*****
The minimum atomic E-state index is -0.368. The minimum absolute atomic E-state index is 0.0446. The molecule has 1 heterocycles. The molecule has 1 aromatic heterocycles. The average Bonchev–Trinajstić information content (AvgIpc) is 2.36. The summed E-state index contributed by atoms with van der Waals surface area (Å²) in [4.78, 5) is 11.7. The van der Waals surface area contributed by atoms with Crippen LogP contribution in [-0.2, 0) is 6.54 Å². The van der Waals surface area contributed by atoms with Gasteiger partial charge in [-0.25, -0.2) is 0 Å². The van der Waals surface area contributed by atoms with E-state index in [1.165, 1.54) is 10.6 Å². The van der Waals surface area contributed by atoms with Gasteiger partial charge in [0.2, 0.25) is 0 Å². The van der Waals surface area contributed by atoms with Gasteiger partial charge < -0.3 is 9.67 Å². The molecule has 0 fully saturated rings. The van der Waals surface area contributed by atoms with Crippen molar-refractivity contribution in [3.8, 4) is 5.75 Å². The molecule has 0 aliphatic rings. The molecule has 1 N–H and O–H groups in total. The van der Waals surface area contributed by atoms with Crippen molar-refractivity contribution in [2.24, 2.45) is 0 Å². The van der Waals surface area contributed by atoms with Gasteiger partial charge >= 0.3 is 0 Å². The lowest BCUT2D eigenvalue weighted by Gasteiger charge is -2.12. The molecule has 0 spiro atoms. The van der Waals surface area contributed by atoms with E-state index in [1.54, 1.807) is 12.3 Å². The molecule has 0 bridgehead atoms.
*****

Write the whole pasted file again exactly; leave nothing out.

The minimum atomic E-state index is -0.368. The minimum absolute atomic E-state index is 0.0446. The molecule has 1 heterocycles. The molecule has 1 aromatic heterocycles. The average Bonchev–Trinajstić information content (AvgIpc) is 2.36. The summed E-state index contributed by atoms with van der Waals surface area (Å²) in [4.78, 5) is 11.7. The van der Waals surface area contributed by atoms with Crippen LogP contribution in [-0.2, 0) is 6.54 Å². The van der Waals surface area contributed by atoms with Gasteiger partial charge in [-0.25, -0.2) is 0 Å². The van der Waals surface area contributed by atoms with E-state index in [1.165, 1.54) is 10.6 Å². The van der Waals surface area contributed by atoms with Gasteiger partial charge in [0.2, 0.25) is 0 Å². The van der Waals surface area contributed by atoms with Gasteiger partial charge < -0.3 is 9.67 Å². The molecule has 0 fully saturated rings. The van der Waals surface area contributed by atoms with Crippen molar-refractivity contribution in [3.8, 4) is 5.75 Å². The molecule has 0 aliphatic rings. The molecule has 1 N–H and O–H groups in total. The van der Waals surface area contributed by atoms with Crippen molar-refractivity contribution in [2.24, 2.45) is 0 Å². The van der Waals surface area contributed by atoms with Gasteiger partial charge >= 0.3 is 0 Å². The lowest BCUT2D eigenvalue weighted by Gasteiger charge is -2.12. The molecule has 0 spiro atoms. The van der Waals surface area contributed by atoms with E-state index in [1.54, 1.807) is 12.3 Å². The molecule has 0 bridgehead atoms.